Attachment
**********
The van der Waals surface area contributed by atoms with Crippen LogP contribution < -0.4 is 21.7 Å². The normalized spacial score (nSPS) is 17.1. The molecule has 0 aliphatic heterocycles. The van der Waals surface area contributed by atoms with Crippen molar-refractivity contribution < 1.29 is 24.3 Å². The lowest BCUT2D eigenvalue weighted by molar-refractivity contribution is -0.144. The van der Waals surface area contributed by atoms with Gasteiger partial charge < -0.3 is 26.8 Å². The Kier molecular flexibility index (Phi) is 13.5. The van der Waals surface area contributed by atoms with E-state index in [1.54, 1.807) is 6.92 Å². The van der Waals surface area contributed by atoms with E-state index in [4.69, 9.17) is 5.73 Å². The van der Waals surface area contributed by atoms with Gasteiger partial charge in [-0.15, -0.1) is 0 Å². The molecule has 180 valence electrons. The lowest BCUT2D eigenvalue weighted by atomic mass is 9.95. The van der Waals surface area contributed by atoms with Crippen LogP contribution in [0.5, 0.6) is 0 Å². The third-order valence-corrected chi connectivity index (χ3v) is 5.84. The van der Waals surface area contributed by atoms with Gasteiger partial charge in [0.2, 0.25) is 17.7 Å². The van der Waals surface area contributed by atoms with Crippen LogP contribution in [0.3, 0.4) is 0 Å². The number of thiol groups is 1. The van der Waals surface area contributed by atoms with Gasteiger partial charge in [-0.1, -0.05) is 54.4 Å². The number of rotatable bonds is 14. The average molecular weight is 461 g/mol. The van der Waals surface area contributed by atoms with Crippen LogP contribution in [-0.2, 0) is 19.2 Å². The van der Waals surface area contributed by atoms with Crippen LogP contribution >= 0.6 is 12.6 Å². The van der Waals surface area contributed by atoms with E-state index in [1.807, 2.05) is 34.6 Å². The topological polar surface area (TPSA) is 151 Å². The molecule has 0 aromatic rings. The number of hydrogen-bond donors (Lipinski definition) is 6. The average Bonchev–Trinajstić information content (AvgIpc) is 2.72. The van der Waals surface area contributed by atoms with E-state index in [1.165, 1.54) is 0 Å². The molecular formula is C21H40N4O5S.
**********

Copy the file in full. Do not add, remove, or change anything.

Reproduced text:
The van der Waals surface area contributed by atoms with Crippen LogP contribution < -0.4 is 21.7 Å². The normalized spacial score (nSPS) is 17.1. The molecule has 0 aliphatic heterocycles. The van der Waals surface area contributed by atoms with Crippen molar-refractivity contribution < 1.29 is 24.3 Å². The lowest BCUT2D eigenvalue weighted by molar-refractivity contribution is -0.144. The van der Waals surface area contributed by atoms with Gasteiger partial charge < -0.3 is 26.8 Å². The Kier molecular flexibility index (Phi) is 13.5. The van der Waals surface area contributed by atoms with E-state index in [1.54, 1.807) is 6.92 Å². The van der Waals surface area contributed by atoms with E-state index in [4.69, 9.17) is 5.73 Å². The van der Waals surface area contributed by atoms with Gasteiger partial charge in [-0.15, -0.1) is 0 Å². The molecule has 180 valence electrons. The lowest BCUT2D eigenvalue weighted by atomic mass is 9.95. The van der Waals surface area contributed by atoms with Crippen LogP contribution in [0.5, 0.6) is 0 Å². The third-order valence-corrected chi connectivity index (χ3v) is 5.84. The van der Waals surface area contributed by atoms with Gasteiger partial charge in [0.2, 0.25) is 17.7 Å². The van der Waals surface area contributed by atoms with Crippen LogP contribution in [0.3, 0.4) is 0 Å². The number of thiol groups is 1. The van der Waals surface area contributed by atoms with Gasteiger partial charge in [-0.1, -0.05) is 54.4 Å². The number of rotatable bonds is 14. The average molecular weight is 461 g/mol. The van der Waals surface area contributed by atoms with Crippen LogP contribution in [-0.2, 0) is 19.2 Å². The van der Waals surface area contributed by atoms with Crippen LogP contribution >= 0.6 is 12.6 Å². The van der Waals surface area contributed by atoms with E-state index in [1.807, 2.05) is 34.6 Å². The topological polar surface area (TPSA) is 151 Å². The molecule has 0 aromatic rings. The number of hydrogen-bond donors (Lipinski definition) is 6. The average Bonchev–Trinajstić information content (AvgIpc) is 2.72. The van der Waals surface area contributed by atoms with E-state index in [1.165, 1.54) is 0 Å². The molecular formula is C21H40N4O5S.